Yes, children, there was once a time when we relied on Mother Nature, and Mother Nature alone, to provide snow from the skies to cover the slopes and trails of Maine’s ski mountains.

And she was a most unreliable provider, to say the least.

Growing up in Camden, I can remember many years, before man-made snow was nothing more than a figment of a few dreamers’ imaginations, when our days on the slopes at the Snow Bowl were sometimes little more than the lower double digits for the whole season. And we might be able to hike up and ski the Slope Trail on Mt. Megunticook only half a dozen days at best.

When I began to take racing seriously as a member of the Bowdoin ski team in the late 1950s, my fellow team members and I spent every Christmas vacation for four years riding a couple T-Bars, jumping on a 40-meter trestle and cruising some cross-country trails in Lac Beauport, Quebec, because that was the only place we could expect to reliably find enough cover to train on in December.

Until the 1960s, those of us who were skiing had to rely exclusively on natural snow to dump enough on the trails of Maine to create skiable conditions. But all of that began to change, building on the pioneering efforts of one of my heroes, and mentors (and for whom I ran Mt. Snow in Vermont in the late 1960s and early 1970s) Walt Schoenknect, who had conducted a widely publicized snowmaking effort in 1949 using crushed ice and prototype snow guns at his Mohawk Mountain in Connecticut. As the story goes, the guns produced high decibel sounds that were only discernible by canine constituents in the town of Cornwall, where the constabulary issued cease and desist orders as the residents were unable to sleep because of the howling dogs.

In 1956, a rudimentary mechanism combining compressed air and water was installed at Mt. Ascutney in Vermont, and it is recognized by the industry as the nation’s first viable snowmaking system, as skiers there enjoyed dependable man-made snow for the first time during the 1958-59 season.

But it didn’t take long for an engineering genius from Maine, Otto Wallingford, who had opened Lost Valley in Auburn to create, install and fire up Maine’s first system, of his own design, in 1962. It produced more ice than snow that first year, but he persevered by coming up with a unique invention that dried the air and enabled the production of much more natural snow. This innovation removed water droplets from the lines, improving substantially the quality of the snow.

He then directed his attention to the snow guns themselves by designing and manufacturing his own, and then he patented his unique Pole Gun, mounted 20 feet high on poles that had lights for night skiing and on trees along the sides of the trails. Some 40 years later, the tower guns we see at every Maine area that makes snow owe their existence to Wallingford’s innovative genius.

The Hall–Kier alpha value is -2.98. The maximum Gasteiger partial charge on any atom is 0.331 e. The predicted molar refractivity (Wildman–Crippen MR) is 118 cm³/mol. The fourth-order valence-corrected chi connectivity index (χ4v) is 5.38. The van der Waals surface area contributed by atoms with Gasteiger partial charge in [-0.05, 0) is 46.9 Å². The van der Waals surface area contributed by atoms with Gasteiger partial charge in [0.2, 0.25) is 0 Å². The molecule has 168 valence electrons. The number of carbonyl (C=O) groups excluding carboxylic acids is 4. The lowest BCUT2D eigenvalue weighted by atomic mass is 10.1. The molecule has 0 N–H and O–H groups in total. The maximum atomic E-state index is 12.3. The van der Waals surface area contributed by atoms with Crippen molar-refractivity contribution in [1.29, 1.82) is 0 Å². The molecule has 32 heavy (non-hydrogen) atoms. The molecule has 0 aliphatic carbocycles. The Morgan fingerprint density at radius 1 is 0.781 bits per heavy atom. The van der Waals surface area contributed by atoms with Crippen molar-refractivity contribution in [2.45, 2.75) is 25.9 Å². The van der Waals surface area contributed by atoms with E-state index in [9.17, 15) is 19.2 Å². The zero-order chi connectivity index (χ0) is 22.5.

Next came his large fan gun, three snow guns mounted on a huge fan that could be hauled around the base area, covering it entirely in a fraction of the time smaller guns required. Then there was his “Otto-matic,” not only multiple guns mounted on a giant fan, but an automatic oscillator that allowed open slopes to be covered with a minimum of gun movement required.

It was nearly a decade later when Sunday River had its first system up and running for the 1970-71 season on some beginner terrain, and there was a similar modest network installed on the Wheeler Slope at Saddleback, which proved to be most fortuitous for the area during the 1972-73 season.

I have a special memory of that, as I had bought Saddleback in the fall of 1972, and December was one of the brownest in years. Sugarloaf was especially hard hit, as the snowmaking bullet had not yet been bitten by the conservative operators of the area. Losing Christmas vacation week makes it virtually impossible to turn a profit for the year. As we then used to say in the industry, “No white, no black, just red!”

Gardner Defoe moved his entire Sugarloafer Ski Camp by bus every morning from Kingfield to Rangeley to train on a couple hundred feet of vertical, on what we then called artificial snow. That boost to my business, along with a growing reputation for areas that could guarantee at least some skiing (of which Sunday River became a nationally recognized leader under Les Otten) helped me survive my early ownership years there.

Sugarloaf installed its first pipes, compressors, pumps and guns the next year, and a year after that Sonny Goodwin engineered a system at Camden Snow Bowl that he dug out of the ground at shuttered Bald Mountain in Dedham, and Maine had thus seriously entered the snowmaking era.

John Christie is a former ski racer and ski area manager and owner, a ski historian and member of the Maine Ski Hall of Fame. He and his son, Josh, write columns on alternating weeks. He can be reached at:

[email protected]